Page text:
Wednesday, 2 December 2009

The Film of the Book - Sally Nicholls

My first book is going to be made into a film.
Actually, that's something of an understatement. 'Ways to Live Forever' is being made into a film right now.
Somewhere up in Newcastle there are about fifty people standing around in the cold holding esoteric job titles like Best Boy and Continuity. There are two women whose job it is to pick clothes for my characters. There are people with clapper boards and three full-time drivers and a catering van and a whole team of producers and even a tutor for the child actors, like something out of Noel Streatfield. And all of this attention is focused on one or two of the actors for something like an hour, in order to produce thirty seconds worth of film.
It's bizarre.
The whole thing is, of course, very, very exciting. Imagine watching a troupe of grown men and women acting out scenes from the back of your imagination - taking silly things you scribbled down on a back of an envelope deeply seriously - playing with lights and colours and camera angles absolutely seriously, to capture something that you only put in to dig yourself out of a plot hole, or to fill in the gap between two important scenes. I've seen some of the early rushes, and the whole thing is going to look gorgeous.
On another level, it is of course not my imagination at all. Nobody looks exactly like I imagined them (although the boy playing Sam comes close) - everyone else looks more like film stars. The house is bigger than I pictured it, and the emphasis has been placed in slightly different places, which makes it very definitely the product of the very talented people making the film, rather than me.
In some ways, this makes it much more interesting to watch. When I was first sent the script, I was too frightened to open the attachment in case the story was very different from my book. When I did read it, the problem was almost the opposite - the film is very faithful, and so much of my dialogue has been used that reading the script was like hearing your own voice played back to you on tape - too raw to enjoy.
The best parts of the script-reading experience were seeing my jokes taken out of context, or visualised, or exaggerated in ways I hadn't expected. I describe one character as looking like a French spy, for example - in the film he's spotlighted, fedora down, in dramatic silhouette.
Another throwaway line nearly made me cry reading the script. A character in the novel remarks that once Sam - my narrator - is dead, he's going to steal all the royalties from his book and go to the Caribbean. It's a funny line in the book, nothing more. In the film, the little scene ends and Felix switches on the film camera and delivers the line face-on. It's unexpectedly poignant, because you know he isn't going to survive the film either.
Seeing someone else make something completely different out of my story is like standing ten paces back from it - almost like approaching it as a disinterested reader. I noticed mistakes in my writing that I never spotted while editing. But the director's characters touched me in a way my own never did.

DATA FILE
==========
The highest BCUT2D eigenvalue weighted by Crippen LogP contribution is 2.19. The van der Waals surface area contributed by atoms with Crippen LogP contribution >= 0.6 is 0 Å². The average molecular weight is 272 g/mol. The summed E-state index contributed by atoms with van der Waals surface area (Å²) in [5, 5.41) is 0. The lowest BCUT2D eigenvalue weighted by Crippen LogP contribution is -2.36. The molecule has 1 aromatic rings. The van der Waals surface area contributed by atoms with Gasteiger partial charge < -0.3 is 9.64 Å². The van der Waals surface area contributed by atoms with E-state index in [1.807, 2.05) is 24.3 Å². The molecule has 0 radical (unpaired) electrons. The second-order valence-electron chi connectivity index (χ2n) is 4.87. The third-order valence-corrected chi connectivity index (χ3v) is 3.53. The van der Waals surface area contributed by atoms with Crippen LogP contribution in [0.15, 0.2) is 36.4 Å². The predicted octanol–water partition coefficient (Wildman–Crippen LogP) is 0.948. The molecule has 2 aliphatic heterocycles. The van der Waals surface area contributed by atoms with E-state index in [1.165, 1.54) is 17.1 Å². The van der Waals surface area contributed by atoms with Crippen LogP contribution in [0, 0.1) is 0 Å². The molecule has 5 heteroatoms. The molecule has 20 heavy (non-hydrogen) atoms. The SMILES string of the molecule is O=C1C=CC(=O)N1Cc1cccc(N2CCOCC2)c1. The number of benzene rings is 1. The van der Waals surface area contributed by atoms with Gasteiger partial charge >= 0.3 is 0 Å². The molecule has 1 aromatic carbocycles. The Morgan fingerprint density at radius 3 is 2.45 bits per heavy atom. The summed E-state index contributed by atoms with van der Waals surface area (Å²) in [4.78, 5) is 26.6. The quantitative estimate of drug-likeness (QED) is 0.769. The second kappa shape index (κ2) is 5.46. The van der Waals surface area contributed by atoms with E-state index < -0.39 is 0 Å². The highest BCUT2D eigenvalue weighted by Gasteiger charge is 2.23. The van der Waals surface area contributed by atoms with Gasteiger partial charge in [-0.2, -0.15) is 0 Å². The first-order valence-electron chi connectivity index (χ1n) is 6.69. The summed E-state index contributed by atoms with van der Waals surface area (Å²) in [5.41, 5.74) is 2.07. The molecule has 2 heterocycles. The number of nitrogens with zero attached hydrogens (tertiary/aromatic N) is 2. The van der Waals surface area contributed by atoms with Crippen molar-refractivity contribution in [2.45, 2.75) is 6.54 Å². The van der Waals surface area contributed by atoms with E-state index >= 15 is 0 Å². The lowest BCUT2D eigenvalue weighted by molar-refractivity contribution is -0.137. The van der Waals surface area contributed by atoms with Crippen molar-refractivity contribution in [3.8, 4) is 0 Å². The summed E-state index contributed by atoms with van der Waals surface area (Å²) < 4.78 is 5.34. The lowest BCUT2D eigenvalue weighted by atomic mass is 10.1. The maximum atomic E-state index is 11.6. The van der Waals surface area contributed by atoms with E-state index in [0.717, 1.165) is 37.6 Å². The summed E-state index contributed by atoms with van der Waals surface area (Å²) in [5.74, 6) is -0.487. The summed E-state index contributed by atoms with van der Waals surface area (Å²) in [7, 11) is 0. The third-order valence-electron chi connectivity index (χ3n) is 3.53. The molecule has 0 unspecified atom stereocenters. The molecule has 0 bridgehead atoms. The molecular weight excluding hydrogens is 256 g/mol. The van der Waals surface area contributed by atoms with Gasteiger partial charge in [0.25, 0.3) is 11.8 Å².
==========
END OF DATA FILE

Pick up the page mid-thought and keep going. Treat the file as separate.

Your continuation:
I can't wait to see the finished thing.

Click here to see the young actors preparing for their roles,

Here to find out more about the film,

And here for my website.


Leslie Wilson said...

I'm envious, Sally, it must be such an exciting experience. I do remember going to hear a short story I'd written recorded on the BBC and seeing how what I'd written was being changed, translated into a different medium just by being read. I'm so glad it seems to be a positive thing for you, and I know some writers haven't enjoyed their books being filmed. You're having to let go of your subject-matter, into the hands of someone else. I'm looking forward to watching the film!!

Dianne Hofmeyr said...

Sally... this is wonderful news! Congratulations! What an incredible experience to 'see' it all come alive. I'd be hard-pressed to stay away from the set! Look forward to watching it.

Elen Caldecott said...

Oh, this is so exciting! Do let us know (I'm sure you will!) when it's out/on.

Keren David said...

Sally, I am going to have to run out and buy a mountain of hankies for when I go and see the film. I've already sobbed loudly over your book in a crowded cafe. What an amazing experience for you. I hope you'll blog about it some more as the filming proceeds.

Nicky said...

Fantastic! I am looking forward to seing it.

AnneR said...

Sally, that's wonderful! How exciting - I'm so happy for you. Enjoy every minute, and tell us all about it :-)

Yunaleska said...

That's brilliant news! You must be having so much fun at the moment.

Linda said...

Excellent! Enjoy yourself!


Anonymous said...

Looking forward to that. And why shouldn't people be running around trying to make your ideas real? Someone has to tell them what to do.

Sally Nicholls said...

Thank you. It is very, very exciting, if a little surreal.

fionadunbar said...

I'm looking forward to it too! Spooky though it was, I think it must be great to have something made that's faithful to your work – not my experience, as you know! I'll be blogging in the new year on friends' exciting 2010 projects, so can you tell me what month it's out, and what certificate? Thanks. And congrats!

Linda Strachan said...

Congratulations Sally, what an amazing - but understandably strange - experience, seeing your characters 'in the flesh'.